First Published Sep 10 2015
Conservationists say safeguards are badly needed to protect wolves from cases of mistaken identity.
On a fall morning last year, two men driving along State Route 14 on Utah's Cedar Mountain saw a large canine saunter onto the road. At first they thought the animal was their dog, but soon they realized it could be a gray wolf, the inconvenient predator that hasn't been seen much in Utah for decades. Around its neck they saw what appeared to be a black collar holding a silver box. They stopped to watch the animal, which seemed indifferent to their presence as they snapped a photo. It left the road from the direction it came and walked up a hill as if watching for something, according to a report taken five days later by a Utah Division of Wildlife Resources officer.
Although the men reported the wolf sighting and posted photos of the animal and its tracks, DWR did nothing to alert the hunting community to take precautions to avoid shooting a wolf, a federally protected animal.
(Motorists driving on Cedar Mountain photographed what appears to be collared wolf crossing State Route 14 east of Cedar City on Nov. 20, 2014. Conservationists believe this is the same animal shot by hunters Dec. 28 near Beaver 65 miles away. The man who pulled the trigger says he mistook the wolf, which is federally protected, for a coyote, which are subject to a $50 state bounty. Utah wildlife officials have come under fire for not taking steps to protect this wolf from coyote hunters. Courtesy photo) .
Hardly a month later, on Dec. 28, the 3-year-old female wolf — the same one observed on the Grand Canyon's North Rim last October and dubbed Echo — was shot. A .223- caliber round tore though her chest while she wandered east of Beaver. The man who pulled the trigger had been stalking cougar that day and mistook the animal for a coyote, a species subject to no hunting restrictions.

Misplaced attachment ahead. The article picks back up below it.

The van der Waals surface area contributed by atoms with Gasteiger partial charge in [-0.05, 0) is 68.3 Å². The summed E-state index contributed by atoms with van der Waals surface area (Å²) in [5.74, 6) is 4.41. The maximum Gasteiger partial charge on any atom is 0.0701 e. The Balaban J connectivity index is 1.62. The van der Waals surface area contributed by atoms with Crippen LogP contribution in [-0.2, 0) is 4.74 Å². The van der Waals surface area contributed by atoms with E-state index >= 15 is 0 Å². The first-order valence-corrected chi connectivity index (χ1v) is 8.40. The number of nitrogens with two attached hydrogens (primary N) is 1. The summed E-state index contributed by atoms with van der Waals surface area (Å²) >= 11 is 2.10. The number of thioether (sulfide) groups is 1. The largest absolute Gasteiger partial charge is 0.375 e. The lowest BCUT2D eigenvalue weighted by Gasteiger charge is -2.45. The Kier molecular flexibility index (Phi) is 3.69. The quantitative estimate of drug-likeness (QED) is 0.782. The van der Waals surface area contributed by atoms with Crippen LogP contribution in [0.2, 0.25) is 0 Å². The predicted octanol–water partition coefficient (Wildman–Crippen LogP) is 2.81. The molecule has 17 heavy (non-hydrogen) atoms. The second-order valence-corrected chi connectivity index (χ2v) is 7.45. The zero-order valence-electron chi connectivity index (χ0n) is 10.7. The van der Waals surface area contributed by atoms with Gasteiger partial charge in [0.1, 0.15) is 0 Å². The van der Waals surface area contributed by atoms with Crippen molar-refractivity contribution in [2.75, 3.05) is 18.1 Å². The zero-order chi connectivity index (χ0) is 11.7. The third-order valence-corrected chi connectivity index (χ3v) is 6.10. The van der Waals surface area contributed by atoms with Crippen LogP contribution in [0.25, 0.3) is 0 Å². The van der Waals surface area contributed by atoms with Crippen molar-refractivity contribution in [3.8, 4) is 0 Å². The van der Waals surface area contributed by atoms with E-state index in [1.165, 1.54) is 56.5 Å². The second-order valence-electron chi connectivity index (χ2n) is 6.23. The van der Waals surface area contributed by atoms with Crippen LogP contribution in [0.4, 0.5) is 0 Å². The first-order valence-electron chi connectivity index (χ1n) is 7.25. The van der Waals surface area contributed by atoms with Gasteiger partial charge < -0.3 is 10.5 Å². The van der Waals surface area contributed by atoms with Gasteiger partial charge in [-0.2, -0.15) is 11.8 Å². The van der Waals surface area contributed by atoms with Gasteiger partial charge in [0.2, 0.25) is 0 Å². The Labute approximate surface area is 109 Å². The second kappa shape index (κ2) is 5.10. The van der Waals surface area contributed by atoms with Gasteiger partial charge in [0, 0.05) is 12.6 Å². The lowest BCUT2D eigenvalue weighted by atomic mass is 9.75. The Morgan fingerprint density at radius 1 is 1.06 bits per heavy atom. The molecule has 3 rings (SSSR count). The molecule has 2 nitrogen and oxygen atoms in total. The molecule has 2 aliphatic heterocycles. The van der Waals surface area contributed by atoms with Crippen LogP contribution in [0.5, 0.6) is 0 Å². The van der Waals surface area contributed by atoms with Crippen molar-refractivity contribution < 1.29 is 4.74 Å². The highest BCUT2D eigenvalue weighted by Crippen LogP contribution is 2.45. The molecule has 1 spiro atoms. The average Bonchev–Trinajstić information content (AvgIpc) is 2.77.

Conservationists are using the Nov. 20 sighting to renew criticism of Utah's controversial bounty on coyotes, which they believe serves no legitimate biological purpose and could undermine the re- establishment of wolf populations in Utah.
"Utah officials helped kill this female wolf who could have contributed to recovery of her kind and the health of ecosystems in Utah," said Michael Robinson, the Center for Biological Diversity's wolf advocate. Robinson's colleague Robin Silver obtained documents about the Nov. 20 sighting through a government record request. "Despite a clear photo of the wolf taken 65 miles from where she died, and online threats to kill her, state officials continued to offer $50 for every dead coyote," Robinson said. "Echo's unnecessary death underscores the importance of retaining and enforcing federal protection for wolves. And given the primacy of federal law, we strongly recommend that Utah reconsider its repugnant, antediluvian practice of bounty hunting altogether."